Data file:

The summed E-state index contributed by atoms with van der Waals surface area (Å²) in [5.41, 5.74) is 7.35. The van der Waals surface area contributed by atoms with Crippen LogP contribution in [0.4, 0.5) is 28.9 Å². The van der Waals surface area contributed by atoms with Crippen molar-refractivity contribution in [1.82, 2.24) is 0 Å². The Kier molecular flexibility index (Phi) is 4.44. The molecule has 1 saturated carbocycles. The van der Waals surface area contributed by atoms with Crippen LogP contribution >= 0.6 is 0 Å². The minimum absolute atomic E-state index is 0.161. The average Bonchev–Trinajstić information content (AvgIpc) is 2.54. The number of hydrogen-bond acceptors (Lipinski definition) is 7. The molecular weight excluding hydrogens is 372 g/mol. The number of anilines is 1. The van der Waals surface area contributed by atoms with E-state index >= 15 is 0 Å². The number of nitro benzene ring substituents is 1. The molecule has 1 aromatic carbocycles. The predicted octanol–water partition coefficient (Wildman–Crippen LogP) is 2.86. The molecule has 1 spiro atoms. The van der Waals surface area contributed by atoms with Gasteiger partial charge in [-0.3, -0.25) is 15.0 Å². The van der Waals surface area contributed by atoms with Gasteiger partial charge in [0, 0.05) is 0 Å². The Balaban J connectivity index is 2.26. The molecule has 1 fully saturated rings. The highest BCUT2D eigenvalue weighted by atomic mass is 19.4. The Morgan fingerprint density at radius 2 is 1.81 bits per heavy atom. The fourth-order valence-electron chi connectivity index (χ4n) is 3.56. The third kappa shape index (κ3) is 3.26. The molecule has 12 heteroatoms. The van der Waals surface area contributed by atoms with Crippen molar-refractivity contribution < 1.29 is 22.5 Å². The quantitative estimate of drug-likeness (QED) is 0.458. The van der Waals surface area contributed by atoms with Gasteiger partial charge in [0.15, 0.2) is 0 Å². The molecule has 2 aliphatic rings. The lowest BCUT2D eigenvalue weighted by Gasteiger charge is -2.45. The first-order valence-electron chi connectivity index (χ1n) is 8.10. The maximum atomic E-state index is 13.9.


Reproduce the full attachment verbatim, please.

The summed E-state index contributed by atoms with van der Waals surface area (Å²) in [5.41, 5.74) is 7.35. The van der Waals surface area contributed by atoms with Crippen LogP contribution in [0.4, 0.5) is 28.9 Å². The van der Waals surface area contributed by atoms with Crippen molar-refractivity contribution in [1.82, 2.24) is 0 Å². The Kier molecular flexibility index (Phi) is 4.44. The molecule has 1 saturated carbocycles. The van der Waals surface area contributed by atoms with Crippen LogP contribution >= 0.6 is 0 Å². The minimum absolute atomic E-state index is 0.161. The average Bonchev–Trinajstić information content (AvgIpc) is 2.54. The number of hydrogen-bond acceptors (Lipinski definition) is 7. The molecular weight excluding hydrogens is 372 g/mol. The number of anilines is 1. The van der Waals surface area contributed by atoms with E-state index >= 15 is 0 Å². The number of nitro benzene ring substituents is 1. The molecule has 1 aromatic carbocycles. The predicted octanol–water partition coefficient (Wildman–Crippen LogP) is 2.86. The molecule has 1 spiro atoms. The van der Waals surface area contributed by atoms with Gasteiger partial charge in [-0.3, -0.25) is 15.0 Å². The van der Waals surface area contributed by atoms with Gasteiger partial charge in [0, 0.05) is 0 Å². The Balaban J connectivity index is 2.26. The molecule has 1 fully saturated rings. The highest BCUT2D eigenvalue weighted by atomic mass is 19.4. The Morgan fingerprint density at radius 2 is 1.81 bits per heavy atom. The fourth-order valence-electron chi connectivity index (χ4n) is 3.56. The third kappa shape index (κ3) is 3.26. The molecule has 12 heteroatoms. The van der Waals surface area contributed by atoms with Crippen molar-refractivity contribution < 1.29 is 22.5 Å². The quantitative estimate of drug-likeness (QED) is 0.458. The van der Waals surface area contributed by atoms with Gasteiger partial charge in [0.15, 0.2) is 0 Å². The molecule has 2 aliphatic rings. The lowest BCUT2D eigenvalue weighted by Gasteiger charge is -2.45. The first-order valence-electron chi connectivity index (χ1n) is 8.10. The maximum atomic E-state index is 13.9.